By Lucy Watson
In 1958, Sr. Francis, the head nun of the Convent national school I attended, decided to set up a social club for those of us who had just entered our teens. This was to keep us away from the local boys in the area.
She installed a gramophone and a selection of long playing records in one corner of a large meeting room which had marble pillars and parquet flooring.
Under the beady eyes of several framed saintly figures hanging on the wall we danced from 7.30 to 9.30p.m. every Friday night to the music of Elvis Presley, Cliff Richard, the Everly Brothers, Conway Twitty, Laurie London, Chuck Berry and Pat Boone.
In accordance with Irish custom no boys were allowed to attend as the two sexes were forbidden to mix in the Fifties. Girls danced with each other while the nun sat in the corner with her knitting, watching everything that went on.
Dressed from head to toe in a black habit, her sharp features emphasised by the veil and the harsh lighting, she looked totally out of place among a group of bopping thirteen year olds.
In order to add a little more interest to the Friday night socials, Sr. Francis bought two Hula Hoops, a hip-swivelling toy that was all the rage in America that year. Made of bright green plastic, they were large hoops which we rotated around our waists, necks and limbs by gyrating our hips. The idea was to see how long one could keep it going.
After seeing Australian children use a wooden hoop in the school gym, two young entrepreneurs, Arthur K ‘Spud’ Melin and Richard Knerr, were inspired to invent the Hula Hoop. They called it ‘Hula’ after the hip swivelling Hawaii dance of the same name.
Within a short time the Hula Hoop craze took off and quickly spread around the world. An estimated 25 million Hula Hoops were sold in the first four months of production and by the end of 1958, 100 million Hula hoops had been sold world-wide.
As we only had two Hula Hoops for a group of 35 children, my classmates and I queued up to take our turn. As soon as you failed to keep the hoop rotating your turn was over and the hoop was passed onto the next person in the queue.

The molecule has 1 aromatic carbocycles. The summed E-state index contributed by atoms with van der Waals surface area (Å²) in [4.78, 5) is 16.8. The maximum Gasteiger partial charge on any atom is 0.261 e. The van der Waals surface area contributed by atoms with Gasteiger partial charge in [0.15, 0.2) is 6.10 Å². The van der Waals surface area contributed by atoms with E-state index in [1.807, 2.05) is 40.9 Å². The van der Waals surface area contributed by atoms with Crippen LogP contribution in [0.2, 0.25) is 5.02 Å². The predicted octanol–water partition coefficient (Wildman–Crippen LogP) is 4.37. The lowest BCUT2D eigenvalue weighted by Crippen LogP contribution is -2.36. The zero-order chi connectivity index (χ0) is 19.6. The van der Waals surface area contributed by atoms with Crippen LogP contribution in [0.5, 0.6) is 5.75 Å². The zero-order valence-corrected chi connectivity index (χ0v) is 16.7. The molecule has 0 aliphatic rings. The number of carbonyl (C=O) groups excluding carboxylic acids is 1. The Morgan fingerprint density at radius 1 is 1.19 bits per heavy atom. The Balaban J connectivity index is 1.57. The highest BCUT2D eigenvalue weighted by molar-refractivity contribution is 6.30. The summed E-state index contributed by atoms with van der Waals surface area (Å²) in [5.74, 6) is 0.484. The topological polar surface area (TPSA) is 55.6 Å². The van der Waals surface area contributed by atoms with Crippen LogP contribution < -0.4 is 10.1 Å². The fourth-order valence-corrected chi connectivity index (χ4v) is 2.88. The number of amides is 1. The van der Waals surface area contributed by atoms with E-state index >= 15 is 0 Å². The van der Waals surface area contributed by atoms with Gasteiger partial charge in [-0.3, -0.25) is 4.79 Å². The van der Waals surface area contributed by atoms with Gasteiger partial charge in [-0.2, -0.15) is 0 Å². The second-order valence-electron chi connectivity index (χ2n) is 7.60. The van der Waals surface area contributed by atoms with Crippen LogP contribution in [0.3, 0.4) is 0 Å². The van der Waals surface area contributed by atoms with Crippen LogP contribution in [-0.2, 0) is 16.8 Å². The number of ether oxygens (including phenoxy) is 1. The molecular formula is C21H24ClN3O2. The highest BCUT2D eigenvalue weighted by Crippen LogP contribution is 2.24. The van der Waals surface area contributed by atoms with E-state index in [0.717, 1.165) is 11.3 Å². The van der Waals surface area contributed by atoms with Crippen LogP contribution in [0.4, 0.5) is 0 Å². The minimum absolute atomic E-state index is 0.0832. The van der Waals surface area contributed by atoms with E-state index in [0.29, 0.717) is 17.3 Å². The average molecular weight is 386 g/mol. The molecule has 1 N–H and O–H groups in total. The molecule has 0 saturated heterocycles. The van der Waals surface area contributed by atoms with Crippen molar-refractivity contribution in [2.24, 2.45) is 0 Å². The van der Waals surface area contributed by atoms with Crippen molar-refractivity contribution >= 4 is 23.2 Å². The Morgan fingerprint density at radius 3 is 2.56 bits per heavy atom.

Rose, one of the older girls in my class, was fantastic at the Hula Hoop and could keep it going for a very long time. This eventually led to dissatisfaction among many of the other pupils who were not as good as she was. Their turns would be over very quickly while Rose and a couple of other girls could stay on for twenty minutes or more.
Most of us felt that each person should have the same amount of time with the Hula Hoop even if they were not very good at it but the nun disagreed.
We soon got bored with the Hula Hoop as it was the same people who spent most time on them so my friends and I arranged with the local lads to come to the convent grounds where we could meet them whenever we could escape the nun’s eagle eyes.
We would slip out of the room pretending to be going to the toilet but were secretly chatting to the boys from the Christian Brother’s School outside the main door.
If the nun got the whiff of anything going on she would come out to check up on us. We would feign innocence pretending we were just getting some fresh air after all the dancing. As soon as the boys heard the nun’s heavy footsteps crossing the wooden floor, they would scramble like monkeys up into the trees that surrounded the convent.
The nun suspected that they were nearby but she could never find them. For someone so fixated on Heaven, she never thought of looking up!
After the social club ended for the night, we would meet the boys outside the convent gate and go the local chip shop together. That was the height of sophistication back then. Sitting together around a chipped green Formica-topped table, we would share stories, exchange news and have a laugh while eating chips out of the large newspaper parcel we shared.
The Friday night social was an excuse for most of us to get out of the house for the evening as if you told your mother you were going to the convent dance, you could stay out later than usual.
When the new Parish Priest arrived and heard about the Hula Hoops, he hit the roof telling Sr. Francis in no uncertain terms that the Hula Hoop was “indecent and deeply damaging to young girls morals.” Sr. Francis was left in no doubt that the Hula Hoop had to go.